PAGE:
There was a shepherd boy who was looking after a herd of sheep. Since he was incredibly bored, he decided to prank the master. He ran to his master's home and started pulling a false alarm. "There are wolves attacking the herd! Help, help!" he started yelling. Alarmed, the master and the whole village darted to the herd only to hear a loud laughter. "How funny! You believed me," he laughed. The next day, he did the same thing. Although the villagers and master had already been pranked, they still believed that it could be true. Like the day before, they only ran to the herd to be laughed at. On the third day, a wolf really did pounce out of the underbrush and attacked the sheep. "Wolf! Wolf!" the child screamed. "We're not going to fall for it again," they said. No matter how much the child convinced them, they would not believe him. By the time the child returned, most of his sheep were killed by the wolf.

Moral: Liars are not believed even when they speak the truth.

The Hare and the Tortoise

Once upon a time, there lived an egotistic hare who was boasting about how he could run faster than anyone else. He always teased the tortoise about how slow the tortoise was. One day, the tortoise decided to speak up, "Although you may be swift, it is undeniable that you can be beaten." The hare giggled, "By whom? You?" The tortoise nodded and challenged the hare to a race. When the race begun, the tortoise was far behind the hare. After discovering that the tortoise was out of the hare's sight, he decided to take a nap under the tree. He said to himself, "It will take that mad tortoise ages before he can catch up. A nap couldn't do much harm, can it?" Whilst the hare was snoring away under the tree, the tortoise, slow and steady, managed to pass the hare. By the time the hare woke up, the tortoise was about to finish the race. Even though the hare ran for its life, it was already too late. The tortoise was crowned the winner of the race.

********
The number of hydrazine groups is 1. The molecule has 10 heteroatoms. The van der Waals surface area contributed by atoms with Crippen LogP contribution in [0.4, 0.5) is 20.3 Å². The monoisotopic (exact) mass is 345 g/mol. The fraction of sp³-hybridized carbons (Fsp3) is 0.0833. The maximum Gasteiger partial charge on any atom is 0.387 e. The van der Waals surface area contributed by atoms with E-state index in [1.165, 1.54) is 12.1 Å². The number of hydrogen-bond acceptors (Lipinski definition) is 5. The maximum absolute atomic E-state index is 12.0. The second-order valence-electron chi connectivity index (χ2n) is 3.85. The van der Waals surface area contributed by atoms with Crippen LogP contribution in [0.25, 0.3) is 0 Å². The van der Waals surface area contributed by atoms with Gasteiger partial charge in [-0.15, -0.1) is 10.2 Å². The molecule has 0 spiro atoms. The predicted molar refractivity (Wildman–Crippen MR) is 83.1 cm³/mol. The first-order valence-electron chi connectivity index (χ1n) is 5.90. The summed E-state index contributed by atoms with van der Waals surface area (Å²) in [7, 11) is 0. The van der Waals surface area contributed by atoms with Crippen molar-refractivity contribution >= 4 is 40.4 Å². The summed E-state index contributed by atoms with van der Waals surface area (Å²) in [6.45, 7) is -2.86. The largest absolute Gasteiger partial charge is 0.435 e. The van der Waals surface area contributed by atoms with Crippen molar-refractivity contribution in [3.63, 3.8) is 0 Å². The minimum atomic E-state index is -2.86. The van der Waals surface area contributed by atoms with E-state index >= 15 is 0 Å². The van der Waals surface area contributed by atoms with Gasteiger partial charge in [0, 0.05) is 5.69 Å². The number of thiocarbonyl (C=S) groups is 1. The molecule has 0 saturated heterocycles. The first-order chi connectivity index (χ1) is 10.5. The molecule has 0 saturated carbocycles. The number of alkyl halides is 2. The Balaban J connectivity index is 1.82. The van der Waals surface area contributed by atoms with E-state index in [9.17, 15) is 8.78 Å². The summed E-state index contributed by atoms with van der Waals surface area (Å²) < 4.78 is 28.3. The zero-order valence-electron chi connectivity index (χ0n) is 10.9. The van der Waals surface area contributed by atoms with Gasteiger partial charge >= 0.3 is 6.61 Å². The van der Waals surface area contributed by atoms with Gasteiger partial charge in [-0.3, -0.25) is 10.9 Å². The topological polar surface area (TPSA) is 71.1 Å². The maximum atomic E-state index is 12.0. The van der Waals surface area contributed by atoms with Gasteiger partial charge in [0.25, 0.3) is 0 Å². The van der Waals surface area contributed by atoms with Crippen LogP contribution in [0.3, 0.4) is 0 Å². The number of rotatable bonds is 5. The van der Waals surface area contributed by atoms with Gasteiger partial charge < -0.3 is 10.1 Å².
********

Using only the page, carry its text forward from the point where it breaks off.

Moral: Even when winning seems almost impossible, it is always better to try because there is still a chance you can win. Oppositely, even when you think you are way better than your opponent, always give it your best unlike the Hare who slept because he thought he was going to win.

Hopefully, these thought-provoking stories have taught you a lesson you never thought was important. Although these stories are obviously fiction, we can learn from the characters and how they behave. By reading these, you are deliberately regaining many morals people have lost. Don't try to imitate others; be yourself. Don't attempt to cause harm to others, it can come your way. Always prepare for the time of necessity before it is too late. No one will believe you when you need help if you frequently lie to them. Finally: keep trying and never give up!


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    • Frederick Green profile image

      Palis Pisuttisarun 3 years ago from Bangkok, Thailand

      Thank you Jodah, I am glad you have enjoyed the stories. I agree, they have very important morals that should be passed down the generations. I love Aesop's Fables too!

    • Jodah profile image

      John Hansen 3 years ago from Queensland Australia

      Hi Frederick, these fables have very good moral lessons that have passed down the generations and are always relevant. Thank you for sharing these as an important reminder. I always loved Aesop's fables. Voted up.